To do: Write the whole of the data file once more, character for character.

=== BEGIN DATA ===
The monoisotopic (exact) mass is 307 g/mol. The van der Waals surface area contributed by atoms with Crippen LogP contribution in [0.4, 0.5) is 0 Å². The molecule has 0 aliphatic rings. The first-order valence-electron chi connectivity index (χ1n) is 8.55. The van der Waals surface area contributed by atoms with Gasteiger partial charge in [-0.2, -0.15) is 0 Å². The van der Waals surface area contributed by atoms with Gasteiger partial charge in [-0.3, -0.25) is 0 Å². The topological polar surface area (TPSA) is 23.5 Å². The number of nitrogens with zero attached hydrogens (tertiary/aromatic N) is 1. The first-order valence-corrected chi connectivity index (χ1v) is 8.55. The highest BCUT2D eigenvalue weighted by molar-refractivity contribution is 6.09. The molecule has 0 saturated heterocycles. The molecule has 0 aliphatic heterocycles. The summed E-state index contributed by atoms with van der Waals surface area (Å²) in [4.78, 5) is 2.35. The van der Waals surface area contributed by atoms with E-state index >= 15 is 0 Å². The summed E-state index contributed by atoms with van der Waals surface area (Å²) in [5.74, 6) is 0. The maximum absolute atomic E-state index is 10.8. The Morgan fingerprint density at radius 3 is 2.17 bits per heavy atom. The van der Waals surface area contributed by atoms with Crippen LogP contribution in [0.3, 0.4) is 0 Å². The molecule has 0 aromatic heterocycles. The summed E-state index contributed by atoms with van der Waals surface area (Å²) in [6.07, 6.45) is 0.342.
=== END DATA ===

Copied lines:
The monoisotopic (exact) mass is 307 g/mol. The van der Waals surface area contributed by atoms with Crippen LogP contribution in [0.4, 0.5) is 0 Å². The molecule has 0 aliphatic rings. The first-order valence-electron chi connectivity index (χ1n) is 8.55. The van der Waals surface area contributed by atoms with Gasteiger partial charge in [-0.2, -0.15) is 0 Å². The van der Waals surface area contributed by atoms with Gasteiger partial charge in [-0.3, -0.25) is 0 Å². The topological polar surface area (TPSA) is 23.5 Å². The number of nitrogens with zero attached hydrogens (tertiary/aromatic N) is 1. The first-order valence-corrected chi connectivity index (χ1v) is 8.55. The highest BCUT2D eigenvalue weighted by molar-refractivity contribution is 6.09. The molecule has 0 saturated heterocycles. The molecule has 0 aliphatic heterocycles. The summed E-state index contributed by atoms with van der Waals surface area (Å²) in [4.78, 5) is 2.35. The van der Waals surface area contributed by atoms with E-state index >= 15 is 0 Å². The summed E-state index contributed by atoms with van der Waals surface area (Å²) in [5.74, 6) is 0. The maximum absolute atomic E-state index is 10.8. The Morgan fingerprint density at radius 3 is 2.17 bits per heavy atom. The van der Waals surface area contributed by atoms with Crippen LogP contribution in [0.3, 0.4) is 0 Å². The molecule has 0 aromatic heterocycles. The summed E-state index contributed by atoms with van der Waals surface area (Å²) in [6.07, 6.45) is 0.342.